Checkmate Manor is a comedy with elements of farce. The key to success is two-fold: making believable the idea that a character is playing another character...badly, and getting the timing of the physical comedy right. Valerie Crowson's direction achieved both aims successfully. Compliments also to those who built the set and props (much of which had to be collapsible) and to the backstage crew who were, it seems, kept as busy as the cast during the show.
Photos courtesy of Valerie Crowson
CONTINUING OUR SERIES OF INTERVIEWS WITH FIRST-TIME DIRECTORS IN OXFORDSHIRE
In December 2016, after over twenty years in amateur theatre, I appeared in my first panto - Aladdin for Dorchester Amateur Dramatics Society (DADS). But I was not the only one doing a 'first'. Ann Winslet, another long-time performer, was making her debut as a director. It was a fun production to take part in, and one of the main reasons for that was having Ann at the helm. However, I wanted to find out a little bit more about her own experience in her new role, so we met over a coffee in Ann's home in Dorchester, which she shares with her husband and fellow DADS member Richard.
How did she come to be the director, I asked. 'Well I had my arm severely twisted, perhaps!' she laughed. 'No, in fact, I think they [DADS] were desperate to get people to come along and direct, and Rachel [Ann's daughter] and I said “we could give that a go, couldn't we?” and she got a play and I got the pantomime.'
So had she had a long background in theatre – had she done much drama before? 'I've always done acting, right from school all the way through, on and off,' she tells me. After Ann and her family had moved to Oxfordshire, Rachel, who had already become a member of DADS, heard they were looking for a prompt and persuaded her mother to volunteer. So she prompted several plays for the group.
After a while, someone suggested she turn to acting. The first show she performed in was 'Fiddler on the Roof'. She was in Australia on holiday at the time and received an email saying, 'we hear you're interested in doing it!' and she landed the role of Golda. 'I'm not a singer, but I did get the part, and it was lovely. I really enjoyed it. And I've been in and out since then.'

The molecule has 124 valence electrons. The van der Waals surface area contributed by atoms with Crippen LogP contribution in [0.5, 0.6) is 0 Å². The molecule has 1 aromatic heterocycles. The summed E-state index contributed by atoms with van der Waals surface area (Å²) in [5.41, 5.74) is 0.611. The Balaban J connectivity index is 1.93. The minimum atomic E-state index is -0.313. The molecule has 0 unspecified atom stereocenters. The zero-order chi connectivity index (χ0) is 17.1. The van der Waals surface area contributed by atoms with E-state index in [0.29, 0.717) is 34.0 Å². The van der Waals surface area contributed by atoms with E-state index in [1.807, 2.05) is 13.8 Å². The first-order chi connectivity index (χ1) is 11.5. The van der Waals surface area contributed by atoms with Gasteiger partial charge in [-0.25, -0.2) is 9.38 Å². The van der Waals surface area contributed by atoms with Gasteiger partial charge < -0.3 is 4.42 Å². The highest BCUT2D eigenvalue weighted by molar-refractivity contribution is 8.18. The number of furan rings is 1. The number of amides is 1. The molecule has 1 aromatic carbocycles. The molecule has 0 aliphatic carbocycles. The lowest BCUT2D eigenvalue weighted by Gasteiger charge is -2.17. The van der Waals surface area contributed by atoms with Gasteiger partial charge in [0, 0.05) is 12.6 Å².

First-time directors will often have a mentor. Was that the case here? 'Well, I was supposed to have a mentor, and the two weeks I was away on holiday, she filled in for me. Other than that, I think I asked her the odd thing. But I pretty much followed my own course.'
Ann confided to me that she didn't initially have a vision for the play at the beginning of rehearsals, but she developed this as she went through. The whole directing thing presented quite a challenge. 'Never having done it before, I really struggled at the beginning. Not having a musical director, I had to find the music, the songs, and sort all that out. Russell, thank God, was brilliant as the pianist. So I had that all to do, and I had a hand in the costumes as well to begin with.'
We talked about her working relationship with the cast. She was aware of her own lack of directing experience. 'I didn't want to appear bossy or unco-operative, and I wanted to be able to hear what they had to say, and maybe not take up every suggestion, but try if I could.'
What were the most difficult aspects that she had to grapple with? 'We had to go over and over certain bits, particularly the sand dance towards the end, we really had to get to grips with that one. That was really tricky. It was good fun though.' The sand dance referred to was the classic fez and nightshirt routine made famous by Wilson, Keppel and Betty, that also incorporated a bit of stage magic too. It turned out to be the hit of the show, so the hours of hard work paid off.
'Getting a crew together was quite a challenge, because although the producer's supposed to do that, as the director, you've got to know that you can do it to start with, and getting the crew together is vital. I had a good crew, I was lucky I had a brilliant producer, Richard, if he's listening [Ann's husband Richard was out of earshot]! And that makes a huge difference. I'm not a singer and I'm not a dancer, but I had to choreograph everything as well, and although there wasn't that much, you have to put it all together. I was standing in my kitchen, putting bits together, thinking “will that work?” We got there in the end, but it was tricky. It was a challenge, but people have said it will go down in DADS history and, touch wood, I think it will.'